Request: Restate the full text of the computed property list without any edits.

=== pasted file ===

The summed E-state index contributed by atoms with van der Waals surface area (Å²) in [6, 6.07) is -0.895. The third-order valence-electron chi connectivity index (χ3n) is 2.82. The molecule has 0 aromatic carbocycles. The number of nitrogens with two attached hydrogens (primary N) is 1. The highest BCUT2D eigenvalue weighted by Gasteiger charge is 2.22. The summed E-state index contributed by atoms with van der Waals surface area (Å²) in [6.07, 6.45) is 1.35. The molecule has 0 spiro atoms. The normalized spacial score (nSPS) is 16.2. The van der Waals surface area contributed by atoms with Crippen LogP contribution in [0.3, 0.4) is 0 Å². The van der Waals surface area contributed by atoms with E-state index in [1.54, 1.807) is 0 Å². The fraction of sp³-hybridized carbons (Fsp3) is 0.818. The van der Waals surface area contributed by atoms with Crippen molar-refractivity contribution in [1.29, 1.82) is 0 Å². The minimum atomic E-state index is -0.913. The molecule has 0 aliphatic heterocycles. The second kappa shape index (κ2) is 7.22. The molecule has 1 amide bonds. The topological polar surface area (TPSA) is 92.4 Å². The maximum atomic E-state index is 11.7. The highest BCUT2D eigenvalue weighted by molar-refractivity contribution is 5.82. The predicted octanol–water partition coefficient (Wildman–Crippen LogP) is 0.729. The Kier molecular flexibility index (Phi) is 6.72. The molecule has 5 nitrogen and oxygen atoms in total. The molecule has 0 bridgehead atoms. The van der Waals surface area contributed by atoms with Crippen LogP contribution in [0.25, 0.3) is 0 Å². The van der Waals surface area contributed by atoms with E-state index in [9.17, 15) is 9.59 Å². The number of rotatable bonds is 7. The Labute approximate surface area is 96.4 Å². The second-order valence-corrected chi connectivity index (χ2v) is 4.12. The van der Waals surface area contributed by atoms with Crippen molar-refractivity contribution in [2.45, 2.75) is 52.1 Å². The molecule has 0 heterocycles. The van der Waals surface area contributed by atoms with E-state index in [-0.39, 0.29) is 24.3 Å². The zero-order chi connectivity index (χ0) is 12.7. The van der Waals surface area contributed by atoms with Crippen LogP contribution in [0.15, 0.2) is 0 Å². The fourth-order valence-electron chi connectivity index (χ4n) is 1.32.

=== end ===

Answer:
The summed E-state index contributed by atoms with van der Waals surface area (Å²) in [6, 6.07) is -0.895. The third-order valence-electron chi connectivity index (χ3n) is 2.82. The molecule has 0 aromatic carbocycles. The number of nitrogens with two attached hydrogens (primary N) is 1. The highest BCUT2D eigenvalue weighted by Gasteiger charge is 2.22. The summed E-state index contributed by atoms with van der Waals surface area (Å²) in [6.07, 6.45) is 1.35. The molecule has 0 spiro atoms. The normalized spacial score (nSPS) is 16.2. The van der Waals surface area contributed by atoms with Crippen LogP contribution in [0.3, 0.4) is 0 Å². The van der Waals surface area contributed by atoms with E-state index in [1.54, 1.807) is 0 Å². The fraction of sp³-hybridized carbons (Fsp3) is 0.818. The van der Waals surface area contributed by atoms with Crippen molar-refractivity contribution in [1.29, 1.82) is 0 Å². The minimum atomic E-state index is -0.913. The molecule has 0 aliphatic heterocycles. The second kappa shape index (κ2) is 7.22. The molecule has 1 amide bonds. The topological polar surface area (TPSA) is 92.4 Å². The maximum atomic E-state index is 11.7. The highest BCUT2D eigenvalue weighted by molar-refractivity contribution is 5.82. The predicted octanol–water partition coefficient (Wildman–Crippen LogP) is 0.729. The Kier molecular flexibility index (Phi) is 6.72. The molecule has 5 nitrogen and oxygen atoms in total. The molecule has 0 bridgehead atoms. The van der Waals surface area contributed by atoms with Crippen LogP contribution in [0.25, 0.3) is 0 Å². The van der Waals surface area contributed by atoms with E-state index in [9.17, 15) is 9.59 Å². The number of rotatable bonds is 7. The Labute approximate surface area is 96.4 Å². The second-order valence-corrected chi connectivity index (χ2v) is 4.12. The van der Waals surface area contributed by atoms with Crippen molar-refractivity contribution in [2.45, 2.75) is 52.1 Å². The molecule has 0 heterocycles. The van der Waals surface area contributed by atoms with E-state index in [-0.39, 0.29) is 24.3 Å². The zero-order chi connectivity index (χ0) is 12.7. The van der Waals surface area contributed by atoms with Crippen LogP contribution in [0.15, 0.2) is 0 Å². The fourth-order valence-electron chi connectivity index (χ4n) is 1.32.